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Fund accused of avoiding compensation payouts -

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Fund accused of avoiding compensation payouts

Broadcast: 28/05/2007

Reporter: Peter McCutcheon

A legal loophole is allowing a major international medical fund to pull out of negligence cases in
Australia. This means that two children who allegedly suffered serious injuries as the result of an
obstetric mistake could miss out on compensation.


KERRY O'BRIEN: A legal loophole is allowing a major international medical fund to pull out of
negligence cases in Australia. It means that two children who allegedly suffered serious injuries
as the result of an obstetrician's mistake could miss out on compensation. The fund at the centre
of the controversy is the MDU which left the Australian market in the 90s but is still a major
player in the United Kingdom. The MDU is the world's Medical Defence Organisation set up by doctors
in the late 19th century as a not for profit organisation. But the MDU's reputation is now being
called into question by its decision to use its status as a discretionary fund, rather than an
insurer to avoid the potential of a big compensation payout.

Peter McCutcheon reports.

PETER MCCUTCHEON: Nathan Chessell has mild brain damage. He has repeated a year at school and still
struggles to keep up with his studies. His disability is allegedly the result of an obstetrician's
mistake 12 years ago.

And the Chessell family have been trying to sue the doctor they believe is responsible.

RUTH CHESSELL, MOTHER: We can pay for the extra things that he needs, a special needs teacher, the
extra speech therapy, the extra occupational therapy that he needs.

PETER MCCUTCHEON: But due to a legal loophole, the fund that provided medical indemnity to the
doctor has pulled out of the case, leaving the Chessell family with potentially nothing.

RUTH CHESSELL: It's disgusting. There's no reason for the insurance company not to honour their

PETER MCCUTCHEON: It's a controversial legal manoeuvre that has the medical profession worried.

DR ANDREW PESCHE, AUSTRALIAN MEDICAL ASSOCATION: Most doctors would not wish a justified claim not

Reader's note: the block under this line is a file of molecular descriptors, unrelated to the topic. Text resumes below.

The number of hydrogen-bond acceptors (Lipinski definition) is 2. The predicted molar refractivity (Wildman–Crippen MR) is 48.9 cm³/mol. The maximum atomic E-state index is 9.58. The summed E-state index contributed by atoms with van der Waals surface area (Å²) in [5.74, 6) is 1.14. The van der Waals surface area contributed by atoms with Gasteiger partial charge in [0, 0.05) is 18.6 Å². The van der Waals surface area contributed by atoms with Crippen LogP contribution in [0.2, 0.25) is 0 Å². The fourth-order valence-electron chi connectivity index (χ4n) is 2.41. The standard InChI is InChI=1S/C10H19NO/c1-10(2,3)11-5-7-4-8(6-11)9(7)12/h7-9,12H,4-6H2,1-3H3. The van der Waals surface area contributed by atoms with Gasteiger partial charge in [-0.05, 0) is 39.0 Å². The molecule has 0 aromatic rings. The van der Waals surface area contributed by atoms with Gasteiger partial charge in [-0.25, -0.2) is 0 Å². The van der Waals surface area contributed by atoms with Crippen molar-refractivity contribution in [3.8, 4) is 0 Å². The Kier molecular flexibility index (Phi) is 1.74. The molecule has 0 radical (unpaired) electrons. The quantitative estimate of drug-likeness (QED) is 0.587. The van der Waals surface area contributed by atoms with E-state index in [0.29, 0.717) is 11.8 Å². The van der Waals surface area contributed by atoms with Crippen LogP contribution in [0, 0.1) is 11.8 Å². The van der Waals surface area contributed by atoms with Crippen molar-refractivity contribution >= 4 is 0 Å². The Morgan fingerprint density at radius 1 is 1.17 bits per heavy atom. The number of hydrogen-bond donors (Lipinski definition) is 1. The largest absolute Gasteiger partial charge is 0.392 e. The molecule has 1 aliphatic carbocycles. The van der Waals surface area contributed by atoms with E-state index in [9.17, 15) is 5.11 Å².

to be met on the basis of a legal technicality.

DAVID HIRSCH, AUSTRALIAN LAWYERS ALLIANCE: They have a very clever legal argument. The question is
whether they're right.

PETER MCCUTCHEON: Nathan Chessell was not a happy baby. He frequently vomited and lost the ability
to even hold his head up. After four and half months, doctors discovered the problem: vitamin B 12

RUTH CHESSELL: It affects all his nerve endings which is why he has very poor fine motor control.
He has very few...if you go to do Nathan's reflexes you won't find them, because they're so dull.

PETER MCCUTCHEON: The vitamin deficiency was due to his mother's undiagnosed illness, pernicious
anaemia. Tragically this condition could have been picked up earlier if Ruth Chessell's B 12 levels
were checked as was recommended, after a blood test a month before her son was born.

Although the Chessells thought highly of their obstetrician Dr Ian Borody, they believed he had
made a mistake and decided to sue him for negligence.

RUTH CHESSELL: He was very sympathic. He was a wonderful, wonderful man. He realised that this
could happen to anybody, so he changed his practices. He started testing every one of his patients
for B 12 deficiency. He found several. He'd ring me and tell me what he found. He tried to get it
as part of the pregnancy screening.

PETER MCCUTCHEON: It's not unusual for an obstetrician to be sued a number of times over a long